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Washington Highlights

MedPAC Discusses ACOs, Risk Adjustment, Patient Engagement and Health Care Disparities

September 13, 2013—The Medicare Payment Advisory Commission (MedPAC) Sept. 12 and 13 meeting covered a broad spectrum of issues: the overall context of Medicare payment policy, policy issues related to Medicare Accountable Care Organizations (ACOs) and other alternative payment models, risk adjustment in Medicare Advantage plans, and the potential relationship of patient engagement and activation with health care disparities.

The meeting began with a session on the context for Medicare payment policy, which highlighted that Medicare spending will continue to outpace economic growth, and this combined with accelerating enrollment will continue to put pressure on Congress to reduce Medicare spending.

Staff then presented long- and short-term adjustments that could be made to ACOs.  Short-term adjustments include analyzing differences between Pioneer and Medicare Shared Savings Program (MSSP) ACOs, including the size requirements and attribution methodology. Longer-term issues included the potential alignment of ACOs and Medicare Advantage plansand ensuring payment equity across programs. 

The commission’s discussion emphasized the need to focus on requirements for CMS’s next contract cycle, determining whether ACOs are achieving their intended policy purpose, and anticipating whether institutions will continue to be interested in becoming ACOs. One issue that emerged fromthis discussion is the need to determine whether all ACOs eventually should have to take on downside risk, how much control the ACOs have to modify patient behavior, and to what degree this will cause stress points for providers and beneficiaries.

The focus on new payment and delivery models continued into the second day of the commission’s meeting, which opened with an update on Medicare's ability to innovate on payment and delivery system reforms.  This led to dialogue about how CMS should evaluate innovation demonstrations, the extent to which state initiatives should be translated to the national Medicare program versus maintaining local flexibility, and which innovations should be prioritized for dissemination due to their effectiveness or because they could be implemented in a more expedient manner.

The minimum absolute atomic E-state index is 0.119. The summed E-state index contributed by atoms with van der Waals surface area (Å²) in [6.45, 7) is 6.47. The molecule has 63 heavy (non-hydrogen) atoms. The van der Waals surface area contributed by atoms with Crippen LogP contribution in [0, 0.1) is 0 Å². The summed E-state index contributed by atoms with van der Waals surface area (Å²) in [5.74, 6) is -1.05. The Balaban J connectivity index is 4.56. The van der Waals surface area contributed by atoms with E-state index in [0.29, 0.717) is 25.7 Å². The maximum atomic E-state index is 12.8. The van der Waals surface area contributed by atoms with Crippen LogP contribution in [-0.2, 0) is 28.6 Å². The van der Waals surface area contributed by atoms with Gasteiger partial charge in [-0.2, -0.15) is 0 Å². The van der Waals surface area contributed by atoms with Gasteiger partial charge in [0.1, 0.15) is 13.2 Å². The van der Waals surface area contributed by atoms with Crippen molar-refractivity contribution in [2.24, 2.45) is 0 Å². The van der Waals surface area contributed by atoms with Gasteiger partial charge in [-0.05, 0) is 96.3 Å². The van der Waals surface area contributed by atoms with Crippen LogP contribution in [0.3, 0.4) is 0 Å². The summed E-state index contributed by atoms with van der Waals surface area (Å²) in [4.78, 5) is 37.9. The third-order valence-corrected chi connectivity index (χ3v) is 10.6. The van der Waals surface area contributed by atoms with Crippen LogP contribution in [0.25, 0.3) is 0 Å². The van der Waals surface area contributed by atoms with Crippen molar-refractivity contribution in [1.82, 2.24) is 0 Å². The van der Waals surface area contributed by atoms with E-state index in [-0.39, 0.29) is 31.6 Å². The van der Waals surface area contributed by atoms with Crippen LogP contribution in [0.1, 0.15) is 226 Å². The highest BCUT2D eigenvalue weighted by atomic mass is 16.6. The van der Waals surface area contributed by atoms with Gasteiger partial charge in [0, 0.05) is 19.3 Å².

AAMC Chief Health Care Officer Joanne Conroy, M.D., made a public comment that the academic medical center community agrees with the urgency of implementing payment and delivery innovations.  Dr. Conroy reminded the commission that the shift of care from inpatient to ambulatory settings could have an effect on the amount of support Medicare provides for graduate medical education because of ties between Medicare GME payments and inpatient admissions. She urged the commission to monitor how the new payment models affect GME payments to ensure an adequate number of physicians and sufficient access to care for a growing Medicare population.

Other topics discussed included the need for accurate and consistent risk adjustment for Medicare Advantage and the new payment models, such as ACOs and bundling. 

The MedPAC staff also presented on patient engagement and activation, and how these could potentially improve health care disparities.


Allison M. Cohen, J.D., LL.M.
Senior Policy and Regulatory Specialist
Telephone: 202-862-6085

Mary Patton Wheatley, M.S.
Director, Health Care Affairs
Telephone: 202-862-6297


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Washington Highlights, a weekly electronic newsletter, features brief updates on the latest legislative and regulatory activities affecting medical schools and teaching hospitals.

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Jason Kleinman
Sr. Legislative Analyst, Govt. Relations
Telephone: 202-903-0806